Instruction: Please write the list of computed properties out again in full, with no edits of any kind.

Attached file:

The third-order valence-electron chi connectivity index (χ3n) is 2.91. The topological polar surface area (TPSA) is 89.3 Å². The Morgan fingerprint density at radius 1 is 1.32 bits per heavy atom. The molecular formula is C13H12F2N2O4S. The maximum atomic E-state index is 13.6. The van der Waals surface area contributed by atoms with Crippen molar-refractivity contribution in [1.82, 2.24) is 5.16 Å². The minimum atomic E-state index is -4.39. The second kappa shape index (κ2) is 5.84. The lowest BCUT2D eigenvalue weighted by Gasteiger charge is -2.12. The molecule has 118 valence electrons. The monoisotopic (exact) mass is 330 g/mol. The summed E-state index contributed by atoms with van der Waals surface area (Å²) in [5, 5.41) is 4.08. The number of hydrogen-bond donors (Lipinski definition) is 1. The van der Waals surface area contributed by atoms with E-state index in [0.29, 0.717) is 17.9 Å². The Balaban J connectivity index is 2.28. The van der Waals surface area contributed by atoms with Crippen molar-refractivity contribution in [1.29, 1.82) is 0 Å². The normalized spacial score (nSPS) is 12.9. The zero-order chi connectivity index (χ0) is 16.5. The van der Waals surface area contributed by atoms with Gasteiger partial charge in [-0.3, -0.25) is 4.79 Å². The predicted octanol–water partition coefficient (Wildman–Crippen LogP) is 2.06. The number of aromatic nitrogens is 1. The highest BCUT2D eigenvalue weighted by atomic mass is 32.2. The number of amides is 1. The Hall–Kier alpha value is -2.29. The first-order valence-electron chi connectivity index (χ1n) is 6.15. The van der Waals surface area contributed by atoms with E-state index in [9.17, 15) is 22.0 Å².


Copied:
The third-order valence-electron chi connectivity index (χ3n) is 2.91. The topological polar surface area (TPSA) is 89.3 Å². The Morgan fingerprint density at radius 1 is 1.32 bits per heavy atom. The molecular formula is C13H12F2N2O4S. The maximum atomic E-state index is 13.6. The van der Waals surface area contributed by atoms with Crippen molar-refractivity contribution in [1.82, 2.24) is 5.16 Å². The minimum atomic E-state index is -4.39. The second kappa shape index (κ2) is 5.84. The lowest BCUT2D eigenvalue weighted by Gasteiger charge is -2.12. The molecule has 118 valence electrons. The monoisotopic (exact) mass is 330 g/mol. The summed E-state index contributed by atoms with van der Waals surface area (Å²) in [5, 5.41) is 4.08. The number of hydrogen-bond donors (Lipinski definition) is 1. The van der Waals surface area contributed by atoms with E-state index in [0.29, 0.717) is 17.9 Å². The Balaban J connectivity index is 2.28. The van der Waals surface area contributed by atoms with Crippen molar-refractivity contribution in [1.29, 1.82) is 0 Å². The normalized spacial score (nSPS) is 12.9. The zero-order chi connectivity index (χ0) is 16.5. The van der Waals surface area contributed by atoms with Gasteiger partial charge in [-0.3, -0.25) is 4.79 Å². The predicted octanol–water partition coefficient (Wildman–Crippen LogP) is 2.06. The number of aromatic nitrogens is 1. The highest BCUT2D eigenvalue weighted by atomic mass is 32.2. The number of amides is 1. The Hall–Kier alpha value is -2.29. The first-order valence-electron chi connectivity index (χ1n) is 6.15. The van der Waals surface area contributed by atoms with E-state index in [9.17, 15) is 22.0 Å².